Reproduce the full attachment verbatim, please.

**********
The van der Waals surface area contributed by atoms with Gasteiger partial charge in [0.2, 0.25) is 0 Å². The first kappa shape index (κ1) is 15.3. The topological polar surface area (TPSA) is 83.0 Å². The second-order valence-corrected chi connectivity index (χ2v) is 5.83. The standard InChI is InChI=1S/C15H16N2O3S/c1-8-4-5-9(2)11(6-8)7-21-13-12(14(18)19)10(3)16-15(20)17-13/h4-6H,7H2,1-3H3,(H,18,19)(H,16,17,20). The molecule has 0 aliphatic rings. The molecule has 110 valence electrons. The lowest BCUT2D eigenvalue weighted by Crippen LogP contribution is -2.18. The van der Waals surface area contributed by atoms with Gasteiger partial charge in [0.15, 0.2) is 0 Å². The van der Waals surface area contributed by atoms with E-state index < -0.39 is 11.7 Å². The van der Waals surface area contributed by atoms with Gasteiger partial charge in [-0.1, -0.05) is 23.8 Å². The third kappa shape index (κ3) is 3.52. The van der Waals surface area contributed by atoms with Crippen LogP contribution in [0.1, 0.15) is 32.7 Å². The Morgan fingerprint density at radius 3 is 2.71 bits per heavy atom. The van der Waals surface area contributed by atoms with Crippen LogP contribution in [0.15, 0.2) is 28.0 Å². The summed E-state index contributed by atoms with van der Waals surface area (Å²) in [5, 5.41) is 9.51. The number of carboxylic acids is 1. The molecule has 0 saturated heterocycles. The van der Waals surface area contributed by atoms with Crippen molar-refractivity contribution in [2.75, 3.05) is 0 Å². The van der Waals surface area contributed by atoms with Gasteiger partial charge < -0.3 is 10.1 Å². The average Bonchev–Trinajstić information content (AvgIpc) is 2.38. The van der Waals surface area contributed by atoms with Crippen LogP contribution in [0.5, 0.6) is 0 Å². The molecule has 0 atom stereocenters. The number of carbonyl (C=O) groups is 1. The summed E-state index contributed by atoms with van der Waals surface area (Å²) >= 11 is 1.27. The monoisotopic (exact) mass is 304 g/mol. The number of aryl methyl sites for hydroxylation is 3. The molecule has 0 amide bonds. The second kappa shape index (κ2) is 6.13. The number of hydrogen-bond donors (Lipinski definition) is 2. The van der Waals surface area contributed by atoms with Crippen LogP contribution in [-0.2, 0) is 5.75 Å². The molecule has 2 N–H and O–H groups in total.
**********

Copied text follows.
The van der Waals surface area contributed by atoms with Gasteiger partial charge in [0.2, 0.25) is 0 Å². The first kappa shape index (κ1) is 15.3. The topological polar surface area (TPSA) is 83.0 Å². The second-order valence-corrected chi connectivity index (χ2v) is 5.83. The standard InChI is InChI=1S/C15H16N2O3S/c1-8-4-5-9(2)11(6-8)7-21-13-12(14(18)19)10(3)16-15(20)17-13/h4-6H,7H2,1-3H3,(H,18,19)(H,16,17,20). The molecule has 0 aliphatic rings. The molecule has 110 valence electrons. The lowest BCUT2D eigenvalue weighted by Crippen LogP contribution is -2.18. The van der Waals surface area contributed by atoms with Gasteiger partial charge in [0.15, 0.2) is 0 Å². The van der Waals surface area contributed by atoms with E-state index < -0.39 is 11.7 Å². The van der Waals surface area contributed by atoms with Gasteiger partial charge in [-0.1, -0.05) is 23.8 Å². The third kappa shape index (κ3) is 3.52. The van der Waals surface area contributed by atoms with Crippen LogP contribution in [0.1, 0.15) is 32.7 Å². The Morgan fingerprint density at radius 3 is 2.71 bits per heavy atom. The van der Waals surface area contributed by atoms with Crippen LogP contribution in [0.15, 0.2) is 28.0 Å². The summed E-state index contributed by atoms with van der Waals surface area (Å²) in [5, 5.41) is 9.51. The number of carboxylic acids is 1. The molecule has 0 saturated heterocycles. The van der Waals surface area contributed by atoms with Crippen molar-refractivity contribution in [2.75, 3.05) is 0 Å². The van der Waals surface area contributed by atoms with Gasteiger partial charge < -0.3 is 10.1 Å². The average Bonchev–Trinajstić information content (AvgIpc) is 2.38. The van der Waals surface area contributed by atoms with Crippen LogP contribution in [0.5, 0.6) is 0 Å². The molecule has 0 atom stereocenters. The number of carbonyl (C=O) groups is 1. The summed E-state index contributed by atoms with van der Waals surface area (Å²) >= 11 is 1.27. The monoisotopic (exact) mass is 304 g/mol. The number of aryl methyl sites for hydroxylation is 3. The molecule has 0 amide bonds. The second kappa shape index (κ2) is 6.13. The number of hydrogen-bond donors (Lipinski definition) is 2. The van der Waals surface area contributed by atoms with Crippen LogP contribution in [-0.2, 0) is 5.75 Å². The molecule has 2 N–H and O–H groups in total.